Residencies were typically relegated in the past to unsigned, developing acts looking to catch a break. Craig Campbell, Ronnie Milsap, Rascal Flatts and Lonestar were among those who served as the house band in hotels or bars in downtown Nashville before they reached national stature. Residencies for national acts mostly took place in Las Vegas, where lengthy contracts were given to the likes of Frank Sinatra, Tom Jones and Elvis Presley. But in recent years, core country artists began to take advantage of the Strip, too, with lengthy bookings for Twain, Garth Brooks, Tim McGraw & Faith Hill, and McEntire with Brooks & Dunn. As Nashville has moved up on the destination map, it makes increasing sense for artists with some sort of national presence to book multiple dates at a hometown venue where they might attract a mix of locals and visitors.

“We’ve become like New York and Chicago and Los Angeles,” says Franklin. “We have so much tourism here that’s thriving, and in Nashville’s case, our tourism’s still based around the music. We have a lot of [attractions] here, but a good portion of them are interested in seeing music while they’re here, so the residencies -- and we’re certainly one of them -- benefit from that.”

While vacationers make a difference, artists have a bit of a pact with the locals. Most of the residencies take place on weeknights, and they tend to start at 7 p.m. or 8 p.m., times better suited for working-class folks than late club hours.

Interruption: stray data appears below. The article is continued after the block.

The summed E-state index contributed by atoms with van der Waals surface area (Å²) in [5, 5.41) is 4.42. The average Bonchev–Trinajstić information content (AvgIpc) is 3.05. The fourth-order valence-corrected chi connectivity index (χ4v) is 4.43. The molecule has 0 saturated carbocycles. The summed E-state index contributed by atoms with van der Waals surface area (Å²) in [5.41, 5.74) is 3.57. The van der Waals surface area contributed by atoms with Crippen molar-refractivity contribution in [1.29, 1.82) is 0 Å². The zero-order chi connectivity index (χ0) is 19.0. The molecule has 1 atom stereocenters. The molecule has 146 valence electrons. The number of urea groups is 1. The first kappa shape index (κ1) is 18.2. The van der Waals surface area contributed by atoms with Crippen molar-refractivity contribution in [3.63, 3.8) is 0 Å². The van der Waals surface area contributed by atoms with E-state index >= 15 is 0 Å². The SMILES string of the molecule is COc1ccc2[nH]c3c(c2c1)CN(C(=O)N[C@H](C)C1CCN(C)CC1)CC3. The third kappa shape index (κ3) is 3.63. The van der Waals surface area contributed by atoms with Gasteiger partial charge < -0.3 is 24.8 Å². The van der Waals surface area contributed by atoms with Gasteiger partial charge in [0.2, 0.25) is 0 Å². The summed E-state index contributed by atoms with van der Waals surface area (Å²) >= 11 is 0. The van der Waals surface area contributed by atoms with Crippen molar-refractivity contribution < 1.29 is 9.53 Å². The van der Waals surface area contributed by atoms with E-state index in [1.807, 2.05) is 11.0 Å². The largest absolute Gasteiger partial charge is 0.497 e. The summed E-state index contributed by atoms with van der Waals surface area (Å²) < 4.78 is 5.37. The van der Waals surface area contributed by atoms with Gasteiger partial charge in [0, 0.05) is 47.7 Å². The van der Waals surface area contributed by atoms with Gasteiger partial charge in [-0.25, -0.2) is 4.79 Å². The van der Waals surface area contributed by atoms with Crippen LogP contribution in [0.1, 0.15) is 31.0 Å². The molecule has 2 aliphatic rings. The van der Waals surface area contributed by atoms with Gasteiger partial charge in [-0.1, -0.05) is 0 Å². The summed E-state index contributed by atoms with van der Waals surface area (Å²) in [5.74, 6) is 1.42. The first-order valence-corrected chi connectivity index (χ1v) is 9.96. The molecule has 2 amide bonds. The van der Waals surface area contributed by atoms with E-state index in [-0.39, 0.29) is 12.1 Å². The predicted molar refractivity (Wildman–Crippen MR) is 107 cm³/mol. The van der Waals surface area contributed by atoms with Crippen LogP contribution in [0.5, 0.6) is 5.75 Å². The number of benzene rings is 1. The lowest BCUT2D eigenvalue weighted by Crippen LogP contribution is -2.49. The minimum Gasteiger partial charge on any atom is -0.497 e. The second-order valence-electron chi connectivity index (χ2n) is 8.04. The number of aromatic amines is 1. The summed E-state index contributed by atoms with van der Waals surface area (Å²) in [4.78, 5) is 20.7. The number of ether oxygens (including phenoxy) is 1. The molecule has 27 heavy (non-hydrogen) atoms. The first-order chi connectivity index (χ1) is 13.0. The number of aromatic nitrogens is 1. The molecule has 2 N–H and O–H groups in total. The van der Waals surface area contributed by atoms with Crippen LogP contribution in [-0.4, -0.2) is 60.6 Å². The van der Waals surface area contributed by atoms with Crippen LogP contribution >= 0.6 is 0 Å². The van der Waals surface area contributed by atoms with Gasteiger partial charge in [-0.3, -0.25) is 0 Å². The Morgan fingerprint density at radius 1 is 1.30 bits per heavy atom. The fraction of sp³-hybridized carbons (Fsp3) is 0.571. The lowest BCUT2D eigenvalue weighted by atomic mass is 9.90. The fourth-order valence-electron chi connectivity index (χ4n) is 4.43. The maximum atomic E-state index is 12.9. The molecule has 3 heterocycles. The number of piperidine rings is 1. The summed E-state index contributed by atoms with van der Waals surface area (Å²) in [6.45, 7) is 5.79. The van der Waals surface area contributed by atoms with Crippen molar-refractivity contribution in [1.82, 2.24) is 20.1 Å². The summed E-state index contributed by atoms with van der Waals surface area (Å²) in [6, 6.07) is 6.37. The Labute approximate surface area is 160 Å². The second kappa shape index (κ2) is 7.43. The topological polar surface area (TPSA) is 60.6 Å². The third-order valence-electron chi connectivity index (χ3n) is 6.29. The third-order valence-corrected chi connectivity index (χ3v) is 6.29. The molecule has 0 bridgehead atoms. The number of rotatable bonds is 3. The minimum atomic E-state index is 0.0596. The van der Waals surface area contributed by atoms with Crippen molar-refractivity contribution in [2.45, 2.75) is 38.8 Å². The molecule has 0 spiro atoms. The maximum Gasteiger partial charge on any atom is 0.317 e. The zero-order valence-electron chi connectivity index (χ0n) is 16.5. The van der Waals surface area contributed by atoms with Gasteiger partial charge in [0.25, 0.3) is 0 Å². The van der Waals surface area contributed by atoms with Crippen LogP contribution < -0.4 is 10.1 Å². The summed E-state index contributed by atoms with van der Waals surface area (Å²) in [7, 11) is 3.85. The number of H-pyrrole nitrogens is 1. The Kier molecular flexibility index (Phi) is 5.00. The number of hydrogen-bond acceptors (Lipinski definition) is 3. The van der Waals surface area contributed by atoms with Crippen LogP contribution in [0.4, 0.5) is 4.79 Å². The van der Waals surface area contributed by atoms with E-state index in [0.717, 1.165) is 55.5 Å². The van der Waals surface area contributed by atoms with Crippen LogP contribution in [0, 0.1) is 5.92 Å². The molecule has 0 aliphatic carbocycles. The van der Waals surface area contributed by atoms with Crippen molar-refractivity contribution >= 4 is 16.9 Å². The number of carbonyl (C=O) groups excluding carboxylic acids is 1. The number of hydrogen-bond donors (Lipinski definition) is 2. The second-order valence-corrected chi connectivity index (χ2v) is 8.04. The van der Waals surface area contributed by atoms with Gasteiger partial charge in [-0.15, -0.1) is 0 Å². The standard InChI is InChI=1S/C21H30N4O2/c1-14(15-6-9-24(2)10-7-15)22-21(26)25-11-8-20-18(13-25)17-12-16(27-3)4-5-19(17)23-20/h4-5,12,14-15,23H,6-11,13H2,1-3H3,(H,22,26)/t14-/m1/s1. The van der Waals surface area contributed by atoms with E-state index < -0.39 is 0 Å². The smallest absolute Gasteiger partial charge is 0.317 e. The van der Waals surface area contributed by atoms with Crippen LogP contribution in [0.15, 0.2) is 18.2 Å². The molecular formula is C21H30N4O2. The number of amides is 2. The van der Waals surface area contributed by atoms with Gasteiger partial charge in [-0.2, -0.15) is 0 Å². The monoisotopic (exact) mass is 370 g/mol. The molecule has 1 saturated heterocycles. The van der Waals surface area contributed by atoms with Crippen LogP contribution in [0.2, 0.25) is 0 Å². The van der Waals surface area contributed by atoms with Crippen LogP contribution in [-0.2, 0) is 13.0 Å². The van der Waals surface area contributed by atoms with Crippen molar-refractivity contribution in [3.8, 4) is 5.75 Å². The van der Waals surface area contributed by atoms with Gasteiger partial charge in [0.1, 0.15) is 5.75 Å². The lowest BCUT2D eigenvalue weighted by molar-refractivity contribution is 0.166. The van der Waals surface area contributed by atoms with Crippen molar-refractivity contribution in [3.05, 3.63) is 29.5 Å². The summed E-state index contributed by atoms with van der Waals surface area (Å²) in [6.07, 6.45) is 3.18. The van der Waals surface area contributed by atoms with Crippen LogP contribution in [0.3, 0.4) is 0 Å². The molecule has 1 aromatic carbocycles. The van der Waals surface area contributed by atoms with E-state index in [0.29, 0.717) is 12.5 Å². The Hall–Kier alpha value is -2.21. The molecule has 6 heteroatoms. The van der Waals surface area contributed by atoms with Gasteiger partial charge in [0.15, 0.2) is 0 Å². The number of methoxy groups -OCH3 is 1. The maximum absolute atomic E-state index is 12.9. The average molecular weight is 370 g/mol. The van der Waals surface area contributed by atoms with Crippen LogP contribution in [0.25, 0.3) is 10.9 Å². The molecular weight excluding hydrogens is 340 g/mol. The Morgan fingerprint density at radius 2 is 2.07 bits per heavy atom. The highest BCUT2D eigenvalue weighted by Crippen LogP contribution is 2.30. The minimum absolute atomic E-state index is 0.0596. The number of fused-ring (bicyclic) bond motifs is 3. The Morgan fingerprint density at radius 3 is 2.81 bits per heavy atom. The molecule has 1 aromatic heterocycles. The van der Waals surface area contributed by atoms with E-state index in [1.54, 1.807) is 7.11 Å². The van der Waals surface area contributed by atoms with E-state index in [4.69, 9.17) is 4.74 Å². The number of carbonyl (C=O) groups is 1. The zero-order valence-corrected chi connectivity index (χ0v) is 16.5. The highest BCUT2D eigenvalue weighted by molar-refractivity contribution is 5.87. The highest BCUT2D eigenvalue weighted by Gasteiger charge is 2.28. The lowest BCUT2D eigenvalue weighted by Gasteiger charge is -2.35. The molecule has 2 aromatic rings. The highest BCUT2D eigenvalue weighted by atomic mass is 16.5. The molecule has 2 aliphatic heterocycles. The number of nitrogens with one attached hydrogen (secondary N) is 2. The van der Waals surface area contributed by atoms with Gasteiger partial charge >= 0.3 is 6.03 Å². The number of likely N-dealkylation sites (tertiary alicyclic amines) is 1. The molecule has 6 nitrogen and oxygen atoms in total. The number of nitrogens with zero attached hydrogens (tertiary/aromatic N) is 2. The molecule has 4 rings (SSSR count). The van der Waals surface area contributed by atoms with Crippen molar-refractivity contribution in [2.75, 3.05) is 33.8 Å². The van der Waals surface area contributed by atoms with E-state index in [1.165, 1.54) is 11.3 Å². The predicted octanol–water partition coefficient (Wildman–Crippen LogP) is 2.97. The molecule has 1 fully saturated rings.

“You can let the dog out or just go straight from work and have dinner and see a show and be home by 9:30,” says Barnett. “A lot of people like to go out during the week rather than on the weekends. It’s easier to get a table, have a place to park, that kind of thing. It won’t be as stressful as going out on a Saturday night.”

Mondays, in fact, may be the most ideal night to establish a residency. It’s the slowest night of the week for most venues, which means they take less of a risk by booking an act for multiple shows. Plus, touring artists and their bands are usually in town and unscheduled after a weekend of one-nighters.

“I’ve been talking with musician friends who want to do just a jam night on Mondays, because it’s musicians’ Saturday night,” says Worsham. “Whoever’s in town and can make it, does. It’s a rotating cast of characters. We play songs we love. It’s just good for community, it’s good for musicianship.” He also notes that it’s a good opportunity for casual networking.

And because an extended run practically requires artists to change up their sets, the residency provides an opportunity for singular performances. That’s particularly true at the Ryman, where the venue has made Little Big Town feel at home both physically and creatively:  Schlapman says that sometimes the quartet will stand at the end of the stage without microphones and do a song a cappella.

“We can’t do that anywhere else than at the Ryman,” she says. “It’s such a reverent place, and people are so respectful that they will be totally silent while that happens, and also the acoustics in that place are so beautiful and magical that it works there, and that voices do carry. You can’t do that in most other places.”

And in most other places, they also can’t drive home and sleep at their own house.